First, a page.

came to the Indreni settlement with his eldest brother.
This instant highlights the fact that clan membership is not a sufficient exdential for
pressing a claim to Kipat land, it is membership at a localized clan which validates of Limbus
rights to the land.
When segmentation occurs within the local clan segment the unilineal descent groups
which emerge can be called lineages.
The Chongbung Subba was the first to receive a royal decree (Lal Mohar) in 1825. This
was followed by similar decrees to the Nembeke Subba in 1832 and to the Kambo Subba in
The oristence in the cluster of non kipat owing (NKO) Limbus has created a situation in
which two spectious of the population enjoy unequal status on the basis of different tial rights
to land.
separation from the main household in generally in the sequence with the eldest son
leaving the first followed by his younger brothers as they marry and bring their wives to join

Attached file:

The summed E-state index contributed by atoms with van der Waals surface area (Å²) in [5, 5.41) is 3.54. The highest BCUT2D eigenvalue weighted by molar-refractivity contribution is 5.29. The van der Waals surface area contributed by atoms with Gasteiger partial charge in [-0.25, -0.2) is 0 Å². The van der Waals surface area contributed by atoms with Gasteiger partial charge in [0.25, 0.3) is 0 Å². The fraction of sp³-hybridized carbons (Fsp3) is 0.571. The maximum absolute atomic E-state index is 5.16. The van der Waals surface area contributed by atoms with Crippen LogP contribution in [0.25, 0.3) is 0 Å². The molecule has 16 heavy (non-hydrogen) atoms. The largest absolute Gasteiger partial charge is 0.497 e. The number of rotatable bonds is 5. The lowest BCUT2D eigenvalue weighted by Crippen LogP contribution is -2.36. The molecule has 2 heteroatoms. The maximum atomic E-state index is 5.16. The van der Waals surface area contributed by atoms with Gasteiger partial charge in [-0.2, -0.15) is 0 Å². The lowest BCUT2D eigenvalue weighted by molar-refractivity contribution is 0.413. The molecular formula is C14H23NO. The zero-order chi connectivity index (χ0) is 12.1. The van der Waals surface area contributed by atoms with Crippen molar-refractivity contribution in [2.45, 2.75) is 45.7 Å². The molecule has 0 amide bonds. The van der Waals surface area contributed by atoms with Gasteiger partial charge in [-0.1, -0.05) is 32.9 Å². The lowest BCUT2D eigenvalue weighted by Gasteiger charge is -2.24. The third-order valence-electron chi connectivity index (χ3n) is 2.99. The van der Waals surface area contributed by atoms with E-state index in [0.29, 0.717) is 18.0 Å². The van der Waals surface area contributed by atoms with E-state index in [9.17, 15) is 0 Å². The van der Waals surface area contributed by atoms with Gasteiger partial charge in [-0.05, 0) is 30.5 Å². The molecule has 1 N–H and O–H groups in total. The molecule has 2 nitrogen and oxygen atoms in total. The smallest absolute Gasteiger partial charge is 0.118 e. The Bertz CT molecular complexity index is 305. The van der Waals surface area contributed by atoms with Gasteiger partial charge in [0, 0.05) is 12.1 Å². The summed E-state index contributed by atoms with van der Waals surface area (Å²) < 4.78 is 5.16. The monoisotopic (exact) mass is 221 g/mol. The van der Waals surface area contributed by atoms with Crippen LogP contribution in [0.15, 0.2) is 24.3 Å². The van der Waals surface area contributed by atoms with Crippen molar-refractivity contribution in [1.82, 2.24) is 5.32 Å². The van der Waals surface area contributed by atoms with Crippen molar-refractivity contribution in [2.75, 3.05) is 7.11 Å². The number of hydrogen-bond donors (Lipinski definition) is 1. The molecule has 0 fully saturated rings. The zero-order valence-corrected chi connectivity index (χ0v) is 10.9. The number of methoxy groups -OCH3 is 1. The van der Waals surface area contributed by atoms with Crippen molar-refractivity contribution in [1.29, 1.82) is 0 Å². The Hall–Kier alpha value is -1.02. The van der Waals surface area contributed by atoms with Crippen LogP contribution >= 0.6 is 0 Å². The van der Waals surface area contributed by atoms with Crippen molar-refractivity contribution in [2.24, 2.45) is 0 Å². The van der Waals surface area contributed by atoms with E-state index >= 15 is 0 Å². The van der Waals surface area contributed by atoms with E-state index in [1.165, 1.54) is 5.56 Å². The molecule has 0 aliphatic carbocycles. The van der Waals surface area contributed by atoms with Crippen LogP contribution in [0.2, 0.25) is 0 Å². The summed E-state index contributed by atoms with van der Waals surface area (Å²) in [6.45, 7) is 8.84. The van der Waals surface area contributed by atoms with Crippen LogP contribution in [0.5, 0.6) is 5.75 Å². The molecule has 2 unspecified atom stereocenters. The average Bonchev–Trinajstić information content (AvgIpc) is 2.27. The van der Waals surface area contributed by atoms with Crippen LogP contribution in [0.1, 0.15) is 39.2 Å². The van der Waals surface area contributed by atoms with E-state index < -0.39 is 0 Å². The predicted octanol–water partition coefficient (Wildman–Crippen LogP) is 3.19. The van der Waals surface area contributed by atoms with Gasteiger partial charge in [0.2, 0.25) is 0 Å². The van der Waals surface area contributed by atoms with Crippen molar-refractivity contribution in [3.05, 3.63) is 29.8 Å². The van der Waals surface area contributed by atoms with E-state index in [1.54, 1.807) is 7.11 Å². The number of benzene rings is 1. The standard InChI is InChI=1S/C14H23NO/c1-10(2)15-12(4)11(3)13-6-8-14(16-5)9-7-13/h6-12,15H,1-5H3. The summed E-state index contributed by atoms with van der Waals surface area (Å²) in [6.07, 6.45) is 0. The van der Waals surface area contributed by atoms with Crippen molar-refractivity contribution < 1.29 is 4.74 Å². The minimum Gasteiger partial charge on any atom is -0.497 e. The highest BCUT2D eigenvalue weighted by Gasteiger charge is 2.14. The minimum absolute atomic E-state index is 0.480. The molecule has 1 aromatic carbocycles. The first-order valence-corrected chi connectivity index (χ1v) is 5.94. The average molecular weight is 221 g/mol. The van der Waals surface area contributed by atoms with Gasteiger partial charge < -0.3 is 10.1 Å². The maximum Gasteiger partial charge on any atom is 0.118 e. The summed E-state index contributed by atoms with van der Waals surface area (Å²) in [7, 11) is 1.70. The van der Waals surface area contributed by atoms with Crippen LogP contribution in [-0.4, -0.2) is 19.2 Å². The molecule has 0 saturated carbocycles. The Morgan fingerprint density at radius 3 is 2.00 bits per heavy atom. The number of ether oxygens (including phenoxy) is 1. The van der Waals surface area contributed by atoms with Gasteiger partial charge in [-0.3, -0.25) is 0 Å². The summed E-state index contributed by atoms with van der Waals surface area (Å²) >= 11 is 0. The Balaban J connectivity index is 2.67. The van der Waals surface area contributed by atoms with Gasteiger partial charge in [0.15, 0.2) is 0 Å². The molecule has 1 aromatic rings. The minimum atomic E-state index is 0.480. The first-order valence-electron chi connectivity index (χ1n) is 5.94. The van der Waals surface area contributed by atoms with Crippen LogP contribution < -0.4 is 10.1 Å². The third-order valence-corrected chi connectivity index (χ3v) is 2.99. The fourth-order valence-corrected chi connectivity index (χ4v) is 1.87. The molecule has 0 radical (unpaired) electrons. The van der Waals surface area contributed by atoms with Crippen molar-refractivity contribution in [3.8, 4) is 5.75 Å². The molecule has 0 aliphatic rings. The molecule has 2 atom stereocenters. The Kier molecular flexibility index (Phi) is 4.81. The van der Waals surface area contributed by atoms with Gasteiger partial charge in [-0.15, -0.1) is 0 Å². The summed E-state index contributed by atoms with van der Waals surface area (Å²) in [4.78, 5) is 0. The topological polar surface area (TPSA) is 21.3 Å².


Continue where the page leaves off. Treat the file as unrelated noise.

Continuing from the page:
Although household partitions are most frequently attributed to disputing daughters in
law, another, not uncommon, explanation is the tension arising out of the co residence of
wives and married sisters.
The Mitakshara rules proscribing the rights of a man to dispose of lands belonging to
co-shares are reinforced among the Limbus by legal rules prohibiting the sale of kipat land.
This requires that kipat owners to pay taxes according to the number of the household
and not in relation to the amount of land owned or cultivated.
The foregoing discussion of properly division has suggested not only a stress among
Limbus on the patrilineal transmission of land but on the exclusive inheritance rights of males.
On marriage, a women torteits all rights to the lands of her natal household.
Unmarried daughters, however on reaching the age of 35 have to a claim to a share in